Tom: This is one of those scenarios where you say ‘it’s now or never.’ If we can’t get 75+ productive games out of Deng this season then there’s little hope that he’ll turn into the player that the Bulls were hoping he would when they refused to trade him for Kevin Garnett or Pau Gasol.

I’d like to think that the best case scenario for Deng is 19/7/2 with 1.5 steals, plus-50% from the floor and 77-78% from the line. While that may seem like a reach, that is exactly what he averaged in 2006-07 (82 games!). Can I assure you that he’ll post a healthy 82 games this season? Of course not! But I like the fact that he is coming into a season with a rising star at the point and that he can approach 17-19 points and eight rebounds per game, while shooting over 50% from the floor.

Three Questions for Jeff

Tom: Let’s talk Francisco Garcia for a minute. Last year I was pretty high on Garcia going into the season and I imagine that your line of thinking might echo my thoughts in the summer of 2008: now is Garcia’s time to step it up; he has a clear path to playing time. Injuries aside, Garcia had a near identical season to his 2007-08 season in 2008-09: 12.7 points, 3.4 rebounds, 2.3 assists, 1.4 threes, 1.2 steals, 1.0 block, 82.0 free throw percentage, and 44.4 percent from the field. A nice season, but across the board just a tick up/down from his previous season. With Andres Nocioni in Sacramento for a full season, a healthy Kevin Martin, three promising young players in Tyreke Evans, Spencer Hawes, and Jason Thompson: what makes this the season that Garcia sniffs the Top 10 small forwards in the NBA?

Jeff: I’m not sure I really like the guys below him that much. Is that enough of a cop out for you? Hey, listen, Garcia is one of those sneaky fantasy guys who does a little bit of everything and can help you fill out your roster nicely at either guard or forward. I think his numbers will rise a little this year as he’s the only true ‘3’ man in the Kings’ rotation, and the health of Martin and Nocioni has never been anything to count on. There may be some ups and downs for Garcia, but I think he has a real shot to approach 14-15 points per game with his customary solid stats in threes, steals, and yes, blocks for a swingman.

Tom: I’ll be short on this one: Why should I believe that Kelenna Azubuike is going to play a more significant role in Golden State than Corey Maggette is?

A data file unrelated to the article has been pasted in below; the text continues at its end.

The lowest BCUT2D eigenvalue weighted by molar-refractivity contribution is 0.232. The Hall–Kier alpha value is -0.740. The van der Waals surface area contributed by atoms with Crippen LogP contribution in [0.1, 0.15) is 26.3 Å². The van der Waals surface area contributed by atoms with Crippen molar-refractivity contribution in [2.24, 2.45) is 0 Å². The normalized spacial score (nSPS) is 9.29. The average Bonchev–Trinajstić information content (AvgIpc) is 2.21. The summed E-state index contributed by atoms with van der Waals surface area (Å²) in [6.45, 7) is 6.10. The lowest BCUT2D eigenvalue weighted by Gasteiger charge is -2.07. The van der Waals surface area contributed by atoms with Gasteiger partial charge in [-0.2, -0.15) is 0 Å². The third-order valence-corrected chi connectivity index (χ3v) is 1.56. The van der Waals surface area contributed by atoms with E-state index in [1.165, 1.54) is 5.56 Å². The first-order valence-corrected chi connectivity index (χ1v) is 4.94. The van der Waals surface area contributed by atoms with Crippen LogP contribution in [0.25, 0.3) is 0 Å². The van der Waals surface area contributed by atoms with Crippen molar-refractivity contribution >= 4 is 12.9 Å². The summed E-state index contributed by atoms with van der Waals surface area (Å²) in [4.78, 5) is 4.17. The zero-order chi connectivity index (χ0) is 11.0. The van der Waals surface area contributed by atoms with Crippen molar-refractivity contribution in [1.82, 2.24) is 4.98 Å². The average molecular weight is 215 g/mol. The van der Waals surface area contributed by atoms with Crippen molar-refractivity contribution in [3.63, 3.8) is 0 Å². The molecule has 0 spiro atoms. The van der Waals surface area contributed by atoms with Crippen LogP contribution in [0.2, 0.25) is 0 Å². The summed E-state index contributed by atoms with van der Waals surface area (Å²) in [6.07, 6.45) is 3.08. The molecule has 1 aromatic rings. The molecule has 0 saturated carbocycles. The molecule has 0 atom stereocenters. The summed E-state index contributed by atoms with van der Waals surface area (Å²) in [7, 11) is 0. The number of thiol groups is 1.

Jeff: If you’ve owned Maggette in recent years, you know what I mean. The guy can’t get settled in Golden State, and nagging injuries have left him a shaky play, even when you think he’s healthy. Azubuike, on the other hand, became more of a Don Nelson favorite last year and filled up the box score when the minutes were there. The two players’ stat lines are deceptive, as Maggette appeared in just 51 games. If you told me Maggette was going to play in 75 games this year, I’d shoot him up the list. As of now, however, Azubuike seems like more of a sure thing on a team with virtually no sure things. He’s probably going to start at small forward, and when injuries pile up (and they will) he’ll be one of the last men standing and providing decent fantasy value. I’d draft both guys as backups this year, nothing more, until we see the mess that is the Warriors’ rotation play itself out.

Tom: Why Ron Artest over Trevor Ariza? Didn’t Ariza have a breakout season last year and isn’t he seemingly one of the two or three best players on his team? And isn’t Artest the fourth best player on his own team and on the downside of his career?

Jeff: Yes, to both of those questions. But there are some caveats. Ariza is one of the two or three best players on the Rockets, but A) that isn’t saying much and B) that doesn’t mean he can do enough offensively. Ariza won’t benefit from open looks he saw in Los Angeles as there won’t be much of a need to double-team any Rockets this year. He’s never had to create his own shot before, either, and will primarily act as an energy guy and defensive specialist because let’s face it: that’s what he is. Artest is in the same boat in L.A. and I see them both putting up similar numbers. I’d like to think on a better offensive team Artest can improve his albatross, FG%, but Ariza gets the edge there. Neither are great at the line, but Artest is better (74.8% to 71.0%). They will both get their steals and boards but Artest has an edge in three-point shooting. It’s a toss-up, but I’m not sure Ariza is going to find things easier for him in Houston.

Tom Lorenzo and Jeff Andriesse will break down the Power Forward position in the next few days. If you have comments, questions or suggestions, drop ’em in the Comments Section. Also, be sure to follow Tom and Jeff on Twitter and check out for the most comprehensive fantasy sports coverage on the web.